Monday, July 22, 2013

The SBA and Mimpsimus



1. A view stubbornly held in spite of clear evidence that it's wrong.
2. A person who holds such a view.

According to an old story, a priest used the nonsense word mumpsimus (instead of Latin sumpsimus) in the Mass. Even when told it was incorrect, he insisted that he had been saying it for 40 years and wouldn't change it.  The expression is "quod in ore sumpsimus" ('which we have taken into the mouth').



You can not be a mumpsimus about SBA loans.

Tax Code Section 179 allows small and medium sized business owners who acquire essential use equipment to deduct the entire equipment cost in a single tax year. Thanks to the Tax Relief Act of 2010 this accelerated method of depreciation far outweighs in benefits the traditional method of incremental tax deductions based on complicated depreciation schedules of the assets acquired.

Under Section 179 of the Internal Revenue Code, taxpayers that purchase new or used qualifying business property and place it in service in 2013 can immediately deduct up to $500,000 of its cost.  Additionally, taxpayers can take advantage of the temporary additional "50% bonus depreciation" deduction on qualified capital expenditures (new equipment only). 50% bonus depreciation applies in addition to the Section 179 deduction.

But those benefits won't be available for much longer; bonus depreciation is currently scheduled to sunset in 2014 and the annual Section 179 deduction amount is scheduled to drop to $25,000.

SBA loans can be used to acquire equipment and be amortized up to the estimated useful life of the asset being financed.



SBA LIBOR Base Rate July 2013 = 3.20%
SBA Fixed Base Rate July 2013 = 5.34%

Debenture Rate for July     

The debenture rate is 3.15% but note rate is 3.20% and effective yield is a whopping  5.232%.


The mumpsimus is that interest rates are starting to go up.

The Federal Reserve meets again next week.

They should make it very clear that it plans to hold its target interest rate near zero for quite awhile.

A few days after the Federal Open Market Committee meets, the Labor Department will report on jobs for the month of July.

In June, it was reported that employment increased by 195,000.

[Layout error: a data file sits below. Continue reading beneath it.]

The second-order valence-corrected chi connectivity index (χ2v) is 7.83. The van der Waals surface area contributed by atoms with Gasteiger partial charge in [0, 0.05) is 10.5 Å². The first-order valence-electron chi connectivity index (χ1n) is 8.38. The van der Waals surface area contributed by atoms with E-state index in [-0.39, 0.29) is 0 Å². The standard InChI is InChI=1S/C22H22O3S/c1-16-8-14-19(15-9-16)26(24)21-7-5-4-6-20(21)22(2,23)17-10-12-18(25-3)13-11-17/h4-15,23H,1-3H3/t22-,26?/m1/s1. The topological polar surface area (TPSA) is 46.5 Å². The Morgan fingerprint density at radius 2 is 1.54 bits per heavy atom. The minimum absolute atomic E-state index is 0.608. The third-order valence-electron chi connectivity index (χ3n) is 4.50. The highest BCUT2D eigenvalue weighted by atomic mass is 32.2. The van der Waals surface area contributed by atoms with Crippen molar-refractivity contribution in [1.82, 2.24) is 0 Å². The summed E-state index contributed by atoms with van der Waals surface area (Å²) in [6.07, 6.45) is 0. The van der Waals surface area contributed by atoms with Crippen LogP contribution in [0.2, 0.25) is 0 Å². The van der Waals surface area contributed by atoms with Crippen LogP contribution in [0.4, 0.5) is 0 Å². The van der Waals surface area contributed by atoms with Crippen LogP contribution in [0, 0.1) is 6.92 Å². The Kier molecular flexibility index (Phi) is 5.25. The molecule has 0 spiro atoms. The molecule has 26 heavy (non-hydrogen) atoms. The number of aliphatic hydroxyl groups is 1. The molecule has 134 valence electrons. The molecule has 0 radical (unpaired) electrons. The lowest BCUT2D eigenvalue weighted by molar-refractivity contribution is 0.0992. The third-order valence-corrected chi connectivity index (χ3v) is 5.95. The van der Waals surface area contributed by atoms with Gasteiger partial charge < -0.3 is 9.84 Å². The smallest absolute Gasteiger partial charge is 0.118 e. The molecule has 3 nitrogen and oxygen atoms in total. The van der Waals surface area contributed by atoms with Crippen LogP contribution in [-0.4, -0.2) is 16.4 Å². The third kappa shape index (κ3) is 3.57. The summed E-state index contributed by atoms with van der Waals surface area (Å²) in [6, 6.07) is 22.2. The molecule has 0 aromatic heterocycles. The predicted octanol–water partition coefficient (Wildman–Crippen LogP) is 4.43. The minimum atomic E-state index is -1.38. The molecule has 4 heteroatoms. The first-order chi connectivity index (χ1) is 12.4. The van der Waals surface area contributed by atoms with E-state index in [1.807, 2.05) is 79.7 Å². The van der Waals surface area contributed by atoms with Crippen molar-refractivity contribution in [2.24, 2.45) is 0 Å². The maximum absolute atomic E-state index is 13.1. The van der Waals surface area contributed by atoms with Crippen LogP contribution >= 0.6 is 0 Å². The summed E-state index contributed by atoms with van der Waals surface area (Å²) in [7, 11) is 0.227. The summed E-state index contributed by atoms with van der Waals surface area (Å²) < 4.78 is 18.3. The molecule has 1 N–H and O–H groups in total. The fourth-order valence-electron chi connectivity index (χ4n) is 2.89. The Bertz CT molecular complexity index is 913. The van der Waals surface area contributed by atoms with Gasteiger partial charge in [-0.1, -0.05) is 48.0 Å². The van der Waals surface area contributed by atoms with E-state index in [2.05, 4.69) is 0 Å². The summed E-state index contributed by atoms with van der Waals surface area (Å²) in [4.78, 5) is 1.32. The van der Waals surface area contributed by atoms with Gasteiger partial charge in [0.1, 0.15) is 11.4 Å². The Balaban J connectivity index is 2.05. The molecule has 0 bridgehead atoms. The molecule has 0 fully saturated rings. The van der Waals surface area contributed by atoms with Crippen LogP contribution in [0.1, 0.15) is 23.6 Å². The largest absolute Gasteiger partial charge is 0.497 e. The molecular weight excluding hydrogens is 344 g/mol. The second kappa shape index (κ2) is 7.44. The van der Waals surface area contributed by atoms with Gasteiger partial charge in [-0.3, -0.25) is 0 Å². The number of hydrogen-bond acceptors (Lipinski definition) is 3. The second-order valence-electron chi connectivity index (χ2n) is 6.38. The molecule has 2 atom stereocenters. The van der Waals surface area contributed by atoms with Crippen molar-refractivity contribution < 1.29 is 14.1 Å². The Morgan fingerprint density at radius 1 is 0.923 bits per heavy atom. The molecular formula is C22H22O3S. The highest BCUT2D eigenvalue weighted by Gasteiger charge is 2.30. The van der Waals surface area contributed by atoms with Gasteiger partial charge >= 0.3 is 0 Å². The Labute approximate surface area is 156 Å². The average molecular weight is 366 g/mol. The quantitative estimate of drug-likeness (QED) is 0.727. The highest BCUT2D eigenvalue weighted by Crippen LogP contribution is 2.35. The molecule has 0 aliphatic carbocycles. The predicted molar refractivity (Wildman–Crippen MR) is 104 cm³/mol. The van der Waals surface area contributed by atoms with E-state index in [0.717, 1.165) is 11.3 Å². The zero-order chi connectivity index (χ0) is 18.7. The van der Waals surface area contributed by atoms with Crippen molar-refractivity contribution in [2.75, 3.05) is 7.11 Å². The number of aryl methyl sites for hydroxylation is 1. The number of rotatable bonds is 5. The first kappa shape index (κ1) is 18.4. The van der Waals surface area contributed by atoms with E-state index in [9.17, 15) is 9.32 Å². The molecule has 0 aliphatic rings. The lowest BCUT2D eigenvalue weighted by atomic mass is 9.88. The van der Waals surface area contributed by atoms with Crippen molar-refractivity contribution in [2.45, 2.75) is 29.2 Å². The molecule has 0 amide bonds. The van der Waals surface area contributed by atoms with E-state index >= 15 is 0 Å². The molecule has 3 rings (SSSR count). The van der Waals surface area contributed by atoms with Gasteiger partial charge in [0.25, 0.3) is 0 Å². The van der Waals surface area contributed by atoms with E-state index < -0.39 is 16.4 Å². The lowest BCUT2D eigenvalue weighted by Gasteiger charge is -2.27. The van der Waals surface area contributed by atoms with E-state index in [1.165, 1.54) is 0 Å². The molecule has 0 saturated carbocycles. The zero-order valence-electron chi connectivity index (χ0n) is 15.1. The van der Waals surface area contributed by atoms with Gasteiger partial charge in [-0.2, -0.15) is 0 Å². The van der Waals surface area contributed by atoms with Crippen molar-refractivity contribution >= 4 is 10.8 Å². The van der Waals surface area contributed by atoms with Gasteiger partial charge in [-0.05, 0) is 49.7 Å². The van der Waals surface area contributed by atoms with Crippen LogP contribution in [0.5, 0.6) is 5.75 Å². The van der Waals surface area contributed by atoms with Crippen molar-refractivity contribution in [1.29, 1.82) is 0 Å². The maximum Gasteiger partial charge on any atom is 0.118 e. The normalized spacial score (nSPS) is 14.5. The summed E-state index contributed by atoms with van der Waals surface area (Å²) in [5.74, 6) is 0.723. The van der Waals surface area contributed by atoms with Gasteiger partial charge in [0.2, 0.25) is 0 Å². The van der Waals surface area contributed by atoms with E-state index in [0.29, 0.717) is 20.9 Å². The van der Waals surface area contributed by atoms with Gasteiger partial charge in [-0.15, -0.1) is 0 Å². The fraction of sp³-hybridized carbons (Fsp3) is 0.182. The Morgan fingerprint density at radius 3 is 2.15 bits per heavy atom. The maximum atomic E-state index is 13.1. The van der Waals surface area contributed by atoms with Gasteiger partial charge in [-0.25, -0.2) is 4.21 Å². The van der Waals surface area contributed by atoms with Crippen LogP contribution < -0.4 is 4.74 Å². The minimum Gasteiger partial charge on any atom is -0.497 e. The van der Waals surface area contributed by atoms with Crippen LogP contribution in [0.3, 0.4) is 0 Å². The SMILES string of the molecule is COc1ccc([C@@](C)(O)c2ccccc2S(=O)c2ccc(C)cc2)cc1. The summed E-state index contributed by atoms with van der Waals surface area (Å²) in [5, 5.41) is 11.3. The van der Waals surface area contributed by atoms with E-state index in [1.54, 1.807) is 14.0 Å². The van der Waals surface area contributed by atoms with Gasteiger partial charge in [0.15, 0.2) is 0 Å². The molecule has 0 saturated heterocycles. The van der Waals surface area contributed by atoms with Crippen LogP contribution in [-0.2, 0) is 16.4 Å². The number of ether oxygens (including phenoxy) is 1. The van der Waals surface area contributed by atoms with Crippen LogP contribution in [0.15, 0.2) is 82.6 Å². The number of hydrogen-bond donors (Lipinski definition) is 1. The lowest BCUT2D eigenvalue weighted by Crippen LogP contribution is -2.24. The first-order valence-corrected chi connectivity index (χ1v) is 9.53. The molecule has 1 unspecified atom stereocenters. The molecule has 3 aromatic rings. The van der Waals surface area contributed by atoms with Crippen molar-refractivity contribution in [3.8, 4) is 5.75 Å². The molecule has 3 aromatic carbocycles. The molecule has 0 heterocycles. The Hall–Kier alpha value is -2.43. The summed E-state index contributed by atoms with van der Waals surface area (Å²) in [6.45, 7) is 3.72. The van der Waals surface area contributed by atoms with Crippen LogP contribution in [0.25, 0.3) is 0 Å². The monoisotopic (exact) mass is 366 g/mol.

According to the Federal Reserve Bank of Atlanta, if the participation rate stays steady, the unemployment rate will fall to 6.5% in December 2014 if the economy adds around 185,000 jobs per month.  

6.5 percent is the Fed's threshold, but not trigger, for raising the Fed's funds rate.   This is consistent with the Fed not raising rates until 2015 or later.

So where then are interest rates going?

Eurodollar futures settle at a three- month lending rate that has averaged about 22 basis points more than the Fed's target over the past 10 years.

Here is a summary of what the market expects for Eurodollar futures based upon the pit-traded prices at the Chicago Mercantile Exchange:

DEC13- 0.33
DEC14- 0.61
DEC15- 1.32
DEC16- 2.32
DEC17- 3.20
DEC18- 3.83
DEC19- 4.23
DEC20- 4.48

What does all this mean?

I don’t know.

We can not be a mumpsimus about interest rates.

A mumpsimus should get off his rumpus.

Just as many people fear things they shouldn’t, like vaccines, there are plenty of everyday threats that deserve more of our attention. Take, for example, the humble desk chair. Sitting at work, and in leisure, for hours at a time shaves off more of your life than smoking cigarettes, according to a whole bunch of studies ignored by just about everyone.

The human body wasn’t built for the modern lifestyle of sitting all day, which leads to increased rates of heart attacks, diabetes and death all around. Even exercise and staying otherwise fit won’t protect against the dangers of the chair (though a standing desk will).

Instead of sitting, we should all lie down.

Studies by NASA and other sleep researchers show that a 10-minute power nap boosts memory, alertness, and mental and physical performance, and even reduces the chance of heart disease. So where are the nap rooms at our offices? No, seriously, where are they? 

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